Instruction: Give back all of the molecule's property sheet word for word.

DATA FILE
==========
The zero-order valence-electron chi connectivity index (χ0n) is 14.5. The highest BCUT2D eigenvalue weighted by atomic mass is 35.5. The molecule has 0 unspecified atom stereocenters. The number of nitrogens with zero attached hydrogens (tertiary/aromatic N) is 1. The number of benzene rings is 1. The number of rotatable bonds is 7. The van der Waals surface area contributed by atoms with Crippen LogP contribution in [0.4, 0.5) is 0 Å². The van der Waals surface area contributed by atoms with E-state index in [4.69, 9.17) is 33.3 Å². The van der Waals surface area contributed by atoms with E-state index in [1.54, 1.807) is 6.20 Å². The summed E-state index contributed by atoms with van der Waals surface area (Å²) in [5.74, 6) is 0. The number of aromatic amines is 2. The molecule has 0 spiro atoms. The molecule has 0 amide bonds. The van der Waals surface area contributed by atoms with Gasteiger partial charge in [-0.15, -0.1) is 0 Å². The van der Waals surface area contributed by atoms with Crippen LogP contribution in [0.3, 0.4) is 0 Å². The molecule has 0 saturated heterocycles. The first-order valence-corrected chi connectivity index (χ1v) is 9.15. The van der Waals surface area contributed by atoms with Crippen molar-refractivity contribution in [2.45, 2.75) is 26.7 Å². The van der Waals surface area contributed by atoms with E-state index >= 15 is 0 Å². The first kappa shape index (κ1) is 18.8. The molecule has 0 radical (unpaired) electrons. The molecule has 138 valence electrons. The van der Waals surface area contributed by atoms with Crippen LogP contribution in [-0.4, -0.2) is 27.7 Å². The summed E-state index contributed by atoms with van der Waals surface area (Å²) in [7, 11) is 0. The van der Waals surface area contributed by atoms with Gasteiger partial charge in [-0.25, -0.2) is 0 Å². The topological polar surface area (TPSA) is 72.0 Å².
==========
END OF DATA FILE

The zero-order valence-electron chi connectivity index (χ0n) is 14.5. The highest BCUT2D eigenvalue weighted by atomic mass is 35.5. The molecule has 0 unspecified atom stereocenters. The number of nitrogens with zero attached hydrogens (tertiary/aromatic N) is 1. The number of benzene rings is 1. The number of rotatable bonds is 7. The van der Waals surface area contributed by atoms with Crippen LogP contribution in [0.4, 0.5) is 0 Å². The van der Waals surface area contributed by atoms with E-state index in [4.69, 9.17) is 33.3 Å². The van der Waals surface area contributed by atoms with E-state index in [1.54, 1.807) is 6.20 Å². The summed E-state index contributed by atoms with van der Waals surface area (Å²) in [5.74, 6) is 0. The number of aromatic amines is 2. The molecule has 0 spiro atoms. The molecule has 0 amide bonds. The van der Waals surface area contributed by atoms with Gasteiger partial charge in [-0.15, -0.1) is 0 Å². The van der Waals surface area contributed by atoms with Crippen LogP contribution in [0.3, 0.4) is 0 Å². The molecule has 0 saturated heterocycles. The first-order valence-corrected chi connectivity index (χ1v) is 9.15. The van der Waals surface area contributed by atoms with Crippen molar-refractivity contribution in [2.45, 2.75) is 26.7 Å². The van der Waals surface area contributed by atoms with E-state index >= 15 is 0 Å². The first kappa shape index (κ1) is 18.8. The molecule has 0 radical (unpaired) electrons. The molecule has 138 valence electrons. The van der Waals surface area contributed by atoms with Crippen LogP contribution in [-0.4, -0.2) is 27.7 Å². The summed E-state index contributed by atoms with van der Waals surface area (Å²) in [7, 11) is 0. The van der Waals surface area contributed by atoms with Gasteiger partial charge in [-0.25, -0.2) is 0 Å². The topological polar surface area (TPSA) is 72.0 Å².